- The Washington Times
Saturday, April 9, 2022

Federal officials are probing potential Pakistani and Iranian intelligence services links to two men that prosecutors allege posed as federal agents and lavished members of the U.S. Secret Service with gifts.

Prosecutors say Arian Taherzadeh, 40, and Haider Ali, 35, falsely claimed to be Department of Homeland Security (DHS) officials and were attempting to “integrate” with federal agents and those in the defense community by lavishing members of the Secret Service and DHS with gifts including rent-free apartments, iPhones and a drone.

The FBI arrested Mr. Taherzadeh and Mr. Ali on Wednesday during a raid on a luxury apartment building in the District where the two men, who had for more than two years presented themselves as federal officials, were staying and where they had provided apartments for Secret Service agents.

During a court appearance Thursday, Assistant U.S. Attorney Joshua Rothstein said Mr. Ali told witnesses that he was affiliated with Pakistan’s Inter-Services Intelligence agency and had obtained multiple visas from Pakistan and Iran months before presenting himself as a U.S. official.

Mr. Rothstein said the U.S. has yet to verify Mr. Ali’s claims.

Officials also told CBS News that investigators are looking into potential ties between the two suspects and Iranian intelligence, including the Islamic Revolutionary Guard Corps.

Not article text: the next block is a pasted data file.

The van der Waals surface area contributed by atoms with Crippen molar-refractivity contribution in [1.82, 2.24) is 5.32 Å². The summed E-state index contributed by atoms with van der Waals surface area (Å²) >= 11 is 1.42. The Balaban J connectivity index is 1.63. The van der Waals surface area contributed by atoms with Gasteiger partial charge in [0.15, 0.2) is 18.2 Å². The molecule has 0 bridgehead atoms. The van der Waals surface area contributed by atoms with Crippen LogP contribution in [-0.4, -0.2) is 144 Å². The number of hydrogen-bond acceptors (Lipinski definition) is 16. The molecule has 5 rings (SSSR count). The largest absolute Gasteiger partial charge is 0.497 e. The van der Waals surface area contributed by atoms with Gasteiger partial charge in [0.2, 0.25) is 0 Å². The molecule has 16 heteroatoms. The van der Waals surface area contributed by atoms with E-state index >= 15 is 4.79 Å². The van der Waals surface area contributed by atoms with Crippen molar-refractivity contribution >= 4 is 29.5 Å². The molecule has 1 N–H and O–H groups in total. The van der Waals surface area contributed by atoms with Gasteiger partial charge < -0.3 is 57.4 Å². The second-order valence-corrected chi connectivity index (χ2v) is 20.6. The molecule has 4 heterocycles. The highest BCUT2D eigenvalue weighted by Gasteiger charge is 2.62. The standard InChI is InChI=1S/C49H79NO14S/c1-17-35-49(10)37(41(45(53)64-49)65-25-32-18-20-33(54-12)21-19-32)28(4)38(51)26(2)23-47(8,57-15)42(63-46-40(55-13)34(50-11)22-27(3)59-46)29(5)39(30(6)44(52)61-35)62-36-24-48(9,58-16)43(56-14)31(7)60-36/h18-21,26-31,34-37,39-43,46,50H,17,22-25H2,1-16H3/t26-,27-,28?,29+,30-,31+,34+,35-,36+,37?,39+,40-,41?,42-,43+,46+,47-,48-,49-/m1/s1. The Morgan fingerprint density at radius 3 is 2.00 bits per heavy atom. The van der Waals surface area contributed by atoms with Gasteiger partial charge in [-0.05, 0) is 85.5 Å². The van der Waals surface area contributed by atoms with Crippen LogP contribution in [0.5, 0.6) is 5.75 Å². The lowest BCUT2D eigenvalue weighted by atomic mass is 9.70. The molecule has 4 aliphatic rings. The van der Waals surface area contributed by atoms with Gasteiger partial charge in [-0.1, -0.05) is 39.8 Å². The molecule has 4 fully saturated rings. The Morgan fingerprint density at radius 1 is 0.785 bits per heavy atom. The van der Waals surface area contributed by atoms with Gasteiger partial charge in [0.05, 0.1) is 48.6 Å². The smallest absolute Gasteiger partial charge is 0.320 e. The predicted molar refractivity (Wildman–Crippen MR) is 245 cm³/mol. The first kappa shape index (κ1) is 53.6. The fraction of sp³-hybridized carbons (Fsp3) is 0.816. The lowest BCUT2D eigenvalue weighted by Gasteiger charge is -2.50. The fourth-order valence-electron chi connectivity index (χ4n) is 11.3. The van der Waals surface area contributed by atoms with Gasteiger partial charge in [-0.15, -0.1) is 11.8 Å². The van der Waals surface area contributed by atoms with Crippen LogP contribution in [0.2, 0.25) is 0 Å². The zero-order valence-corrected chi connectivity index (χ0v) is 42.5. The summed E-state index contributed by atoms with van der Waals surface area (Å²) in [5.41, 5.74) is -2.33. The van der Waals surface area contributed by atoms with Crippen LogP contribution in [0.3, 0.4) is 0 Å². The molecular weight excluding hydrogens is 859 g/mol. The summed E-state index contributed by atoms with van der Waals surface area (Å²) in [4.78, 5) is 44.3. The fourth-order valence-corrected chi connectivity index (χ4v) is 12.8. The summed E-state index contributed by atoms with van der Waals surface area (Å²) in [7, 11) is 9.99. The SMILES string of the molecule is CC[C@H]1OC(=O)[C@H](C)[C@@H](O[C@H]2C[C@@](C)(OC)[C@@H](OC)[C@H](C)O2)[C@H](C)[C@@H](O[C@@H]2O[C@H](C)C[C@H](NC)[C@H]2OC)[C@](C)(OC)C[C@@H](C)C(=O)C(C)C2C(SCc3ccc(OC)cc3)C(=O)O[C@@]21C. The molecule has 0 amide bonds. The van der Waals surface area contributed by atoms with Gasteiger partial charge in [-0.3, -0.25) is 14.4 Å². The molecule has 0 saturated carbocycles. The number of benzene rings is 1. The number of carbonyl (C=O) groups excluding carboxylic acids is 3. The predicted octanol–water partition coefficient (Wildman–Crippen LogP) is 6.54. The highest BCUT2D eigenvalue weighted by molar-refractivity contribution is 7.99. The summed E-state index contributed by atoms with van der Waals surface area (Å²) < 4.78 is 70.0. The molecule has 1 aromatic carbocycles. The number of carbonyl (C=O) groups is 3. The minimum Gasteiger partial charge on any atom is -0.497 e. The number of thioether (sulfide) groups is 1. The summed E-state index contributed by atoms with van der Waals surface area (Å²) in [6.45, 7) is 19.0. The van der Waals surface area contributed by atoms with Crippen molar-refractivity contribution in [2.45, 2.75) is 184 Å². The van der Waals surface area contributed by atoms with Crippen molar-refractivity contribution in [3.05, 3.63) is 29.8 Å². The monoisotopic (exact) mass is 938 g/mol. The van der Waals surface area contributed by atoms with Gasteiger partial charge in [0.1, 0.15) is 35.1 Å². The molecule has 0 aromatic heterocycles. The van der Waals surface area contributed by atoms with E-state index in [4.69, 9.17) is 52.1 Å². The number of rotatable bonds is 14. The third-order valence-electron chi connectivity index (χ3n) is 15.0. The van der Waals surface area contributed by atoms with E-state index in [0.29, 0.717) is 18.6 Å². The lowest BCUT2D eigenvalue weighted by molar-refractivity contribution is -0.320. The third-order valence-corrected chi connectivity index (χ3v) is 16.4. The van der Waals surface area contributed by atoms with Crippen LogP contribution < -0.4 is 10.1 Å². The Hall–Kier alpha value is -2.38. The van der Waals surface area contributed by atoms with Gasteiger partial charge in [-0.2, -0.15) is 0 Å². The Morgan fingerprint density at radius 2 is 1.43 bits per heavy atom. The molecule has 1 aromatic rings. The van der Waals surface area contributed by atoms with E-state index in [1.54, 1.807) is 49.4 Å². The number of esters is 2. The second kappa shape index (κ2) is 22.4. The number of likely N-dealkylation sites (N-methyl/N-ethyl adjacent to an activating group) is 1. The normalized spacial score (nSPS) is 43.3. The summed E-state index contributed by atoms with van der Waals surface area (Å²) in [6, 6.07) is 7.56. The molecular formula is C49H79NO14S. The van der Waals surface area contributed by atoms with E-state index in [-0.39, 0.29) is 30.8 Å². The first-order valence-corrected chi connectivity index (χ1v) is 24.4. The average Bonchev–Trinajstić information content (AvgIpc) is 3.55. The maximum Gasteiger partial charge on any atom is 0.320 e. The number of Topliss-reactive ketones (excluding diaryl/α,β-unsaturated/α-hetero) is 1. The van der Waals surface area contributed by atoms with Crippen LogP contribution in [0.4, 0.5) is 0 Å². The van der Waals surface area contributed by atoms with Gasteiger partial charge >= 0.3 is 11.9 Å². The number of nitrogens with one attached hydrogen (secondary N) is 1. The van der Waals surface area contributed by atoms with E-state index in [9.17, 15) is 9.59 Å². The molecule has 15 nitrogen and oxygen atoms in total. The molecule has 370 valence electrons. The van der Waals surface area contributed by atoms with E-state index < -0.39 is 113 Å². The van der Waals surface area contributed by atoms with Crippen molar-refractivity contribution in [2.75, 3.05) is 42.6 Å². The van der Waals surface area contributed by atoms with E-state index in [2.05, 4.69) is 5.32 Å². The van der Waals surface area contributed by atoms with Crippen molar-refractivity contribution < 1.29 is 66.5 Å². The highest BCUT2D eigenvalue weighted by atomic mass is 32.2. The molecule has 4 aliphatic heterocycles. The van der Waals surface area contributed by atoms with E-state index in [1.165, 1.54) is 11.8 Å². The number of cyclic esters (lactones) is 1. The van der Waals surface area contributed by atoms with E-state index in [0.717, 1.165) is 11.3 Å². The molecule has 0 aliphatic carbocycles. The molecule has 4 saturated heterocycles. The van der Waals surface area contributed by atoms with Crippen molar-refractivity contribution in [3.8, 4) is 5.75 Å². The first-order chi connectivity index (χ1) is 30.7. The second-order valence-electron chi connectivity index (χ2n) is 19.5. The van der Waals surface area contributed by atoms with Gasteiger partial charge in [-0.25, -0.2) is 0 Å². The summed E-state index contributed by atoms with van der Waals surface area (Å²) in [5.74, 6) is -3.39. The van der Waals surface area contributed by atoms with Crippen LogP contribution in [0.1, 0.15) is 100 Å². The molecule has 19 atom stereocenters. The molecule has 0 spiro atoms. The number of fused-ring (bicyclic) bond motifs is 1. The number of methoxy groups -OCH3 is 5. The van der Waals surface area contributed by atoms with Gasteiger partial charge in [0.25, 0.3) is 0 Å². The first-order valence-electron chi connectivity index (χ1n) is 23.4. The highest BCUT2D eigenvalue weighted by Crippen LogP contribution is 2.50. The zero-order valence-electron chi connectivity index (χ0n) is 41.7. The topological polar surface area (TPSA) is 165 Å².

The two men caught the attention of federal officials in mid-March during and U.S. Postal Inspector’s investigation of a reported assault on a letter carrier at their apartment building in the District.

The two men told the authorities that they were members of a phony task force within DHS to investigate gangs and the Jan. 6, 2021, attack on the U.S. Capitol.

The U.S. Postal Inspectors alerted other federal officials after their initial interview with the two men.

During a search of five residences and three vehicles at the apartment building on Wednesday, the FBI found body armor, gas masks, handcuffs, and police training manuals and surveillance equipment, officials said. The FBI also found several firearms in the sweep, according to Mr. Rothstein.

Authorities also seized a binder containing information about other tenants in the building, including several who work in law enforcement and other federal agencies.

Four Secret Service officials have been placed on administrative leave pending further investigation into allegations that they received gifts from Mr. Taherzadeh and Mr. Ali.

Among the gifts, prosecutors allege the two men provided was a penthouse apartment costing $40,000 per year. Mr. Taherzadeh also offered to purchase a $2,000 assault rifle for one Secret Service agent who serves on the first lady’s protection detail, prosecutors say.

Mr. Rothstein told the federal judge assigned to the case that prosecutors are still investigating whether Mr. Taherzadeh and Mr. Ali made any requests from the two Secret Service officials in exchange for providing them with rent-free apartments.

The prosecution team has also issued grand jury subpoenas to investigate the two men’s finances.

• This article is based in part on wire service reports.

• Joseph Clark can be reached at jclark@washingtontimes.com.

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